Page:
Why Gilead Could Take Out Juno But Face Major Competition From This Biotech Giant
August 30, 2017
By Mark Terry, BioSpace.com Breaking News Staff
Investors, apparently excited about Gilead’s acquisition of CAR-T company Kite Pharma, have driven up share prices on other CAR-T companies, notably Juno Therapeutics. Might there be more acquisitions in the space in the near-future?
On Monday, Gilead announced a deal to buy Kite Pharma for about $11.9 billion. Best known for its hepatitis C franchise, the Kite acquisition launches it deeply into the immuno-oncology (IO) world. In May, the U.S. Food and Drug Administration (FDA) granted Kite priority review for its CAR-T therapeutic, axicabtagene ciloleucel. A decision date for the drug for refractory aggressive non-Hodgkin lymphoma (NHL) is expected Nov. 29.
After that news, climbed to $43.81 before dropping slightly to a current price of $41.74.
But Juno wasn’t alone in the boost. Other companies working in the space, including Bluebird Bio (BLUE) and Cellectis (CLLS) also surged.
This has analysts and investors speculating on whether Gilead might try to dominate the market and acquire Juno. Or, in a similar vein, since Celgene (CELG) already owns 10 or 11 percent of Juno, will the big cancer company lock in on that portion of the market?
George Budwell, writing for The Motley Fool, notes that Gilead has about $24 billion in cash left after the Kite deal, so it could potentially take a shot at Juno. He writes, however, “The fact of the matter is that Juno may not even be a top acquisition target in the CAR-T space at this point. Other companies, after all, arguably sport more potent and safer adoptive cell therapy platforms than Juno, along with far cheaper valuations due to their lack of a deep-pocketed partner. As an added kicker, Celgene also has other adoptive cell therapy licensing deals in place that might lower its interest in plowing ahead with a buyout of Juno right now.”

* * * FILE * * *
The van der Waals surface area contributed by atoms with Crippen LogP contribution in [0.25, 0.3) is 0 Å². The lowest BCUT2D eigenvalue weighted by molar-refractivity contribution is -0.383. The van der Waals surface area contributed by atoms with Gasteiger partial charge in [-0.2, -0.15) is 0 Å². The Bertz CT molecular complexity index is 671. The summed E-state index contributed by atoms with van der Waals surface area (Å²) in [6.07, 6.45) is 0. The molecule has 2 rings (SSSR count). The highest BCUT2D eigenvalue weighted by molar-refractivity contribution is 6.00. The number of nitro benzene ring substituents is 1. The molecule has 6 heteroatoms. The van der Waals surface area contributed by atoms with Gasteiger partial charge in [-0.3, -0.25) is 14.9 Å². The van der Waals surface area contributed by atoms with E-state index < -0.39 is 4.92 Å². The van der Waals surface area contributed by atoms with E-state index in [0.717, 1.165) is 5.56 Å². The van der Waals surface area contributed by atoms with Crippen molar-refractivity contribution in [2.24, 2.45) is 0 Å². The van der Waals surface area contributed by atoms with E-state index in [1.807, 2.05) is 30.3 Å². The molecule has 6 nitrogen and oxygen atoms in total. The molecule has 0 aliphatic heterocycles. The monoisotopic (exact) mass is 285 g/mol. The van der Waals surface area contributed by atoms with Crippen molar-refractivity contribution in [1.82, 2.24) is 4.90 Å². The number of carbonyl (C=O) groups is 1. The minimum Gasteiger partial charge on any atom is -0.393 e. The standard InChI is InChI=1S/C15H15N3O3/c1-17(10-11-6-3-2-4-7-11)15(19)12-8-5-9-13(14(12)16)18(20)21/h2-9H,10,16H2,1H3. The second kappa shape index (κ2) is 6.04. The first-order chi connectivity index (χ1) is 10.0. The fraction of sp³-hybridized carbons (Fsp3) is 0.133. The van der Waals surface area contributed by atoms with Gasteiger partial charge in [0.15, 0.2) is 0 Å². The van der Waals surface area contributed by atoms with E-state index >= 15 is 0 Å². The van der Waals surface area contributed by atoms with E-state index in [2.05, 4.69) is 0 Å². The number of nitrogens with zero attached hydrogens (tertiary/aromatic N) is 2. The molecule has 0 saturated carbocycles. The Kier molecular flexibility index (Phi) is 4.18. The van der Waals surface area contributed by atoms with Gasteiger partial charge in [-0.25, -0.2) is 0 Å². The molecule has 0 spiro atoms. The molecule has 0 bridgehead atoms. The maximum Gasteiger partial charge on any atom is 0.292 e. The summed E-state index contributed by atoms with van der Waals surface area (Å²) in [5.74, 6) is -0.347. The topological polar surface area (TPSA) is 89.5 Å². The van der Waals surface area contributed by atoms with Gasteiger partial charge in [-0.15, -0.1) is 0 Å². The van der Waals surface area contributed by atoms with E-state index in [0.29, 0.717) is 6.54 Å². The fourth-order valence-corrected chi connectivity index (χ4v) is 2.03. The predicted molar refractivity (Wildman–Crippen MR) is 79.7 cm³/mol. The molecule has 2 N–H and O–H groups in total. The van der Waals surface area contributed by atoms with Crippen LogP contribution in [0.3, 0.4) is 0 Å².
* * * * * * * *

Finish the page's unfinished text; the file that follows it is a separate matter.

Also, Kite’s looking at a CAR-T approval in the next couple months, while Juno is at least a year from approval for its lead candidate, JCAR017. A Kite acquisition makes sense; Juno, not so much.
Dane Leone, an analyst with BTIG, agrees, writing in a note to investors, “We would be surprised if Celgene felt compelled to fully acquire Juno: Celgene owns ~10 percent of Juno’s current shares outstanding and has opt-in rights for development of the CD19 program outside of the United States and China. During March 2017, Celgene did exercise its top-up right to maintain its ownership stake, and purchased ~75k shares. That said, at this juncture with emerging overlap in Multiple Myeloma and third-to-market status in CD19 hematological malignancies, we struggle to find a rationale for Celgene wanting to fully own Juno.”
Although investors clearly were jumping on a bandwagon, neither Budwell nor Leone recommending investors continue, at least not aggressively. Budwell writes, “Juno has yet to reach the stage where a buyout makes a lot of sense for either a suitor or the company’s shareholders. As such, it may not be a great idea to buy Juno’s stock today based on turning a quick profit on a buyout offer.”
Leone expressed skepticism about Juno’s competitive positioning, but did adjust its rating from “Neutral” to “sell,” because “there is not a near-term catalyst to offset the positive tailwind for the entire CAR-T space.”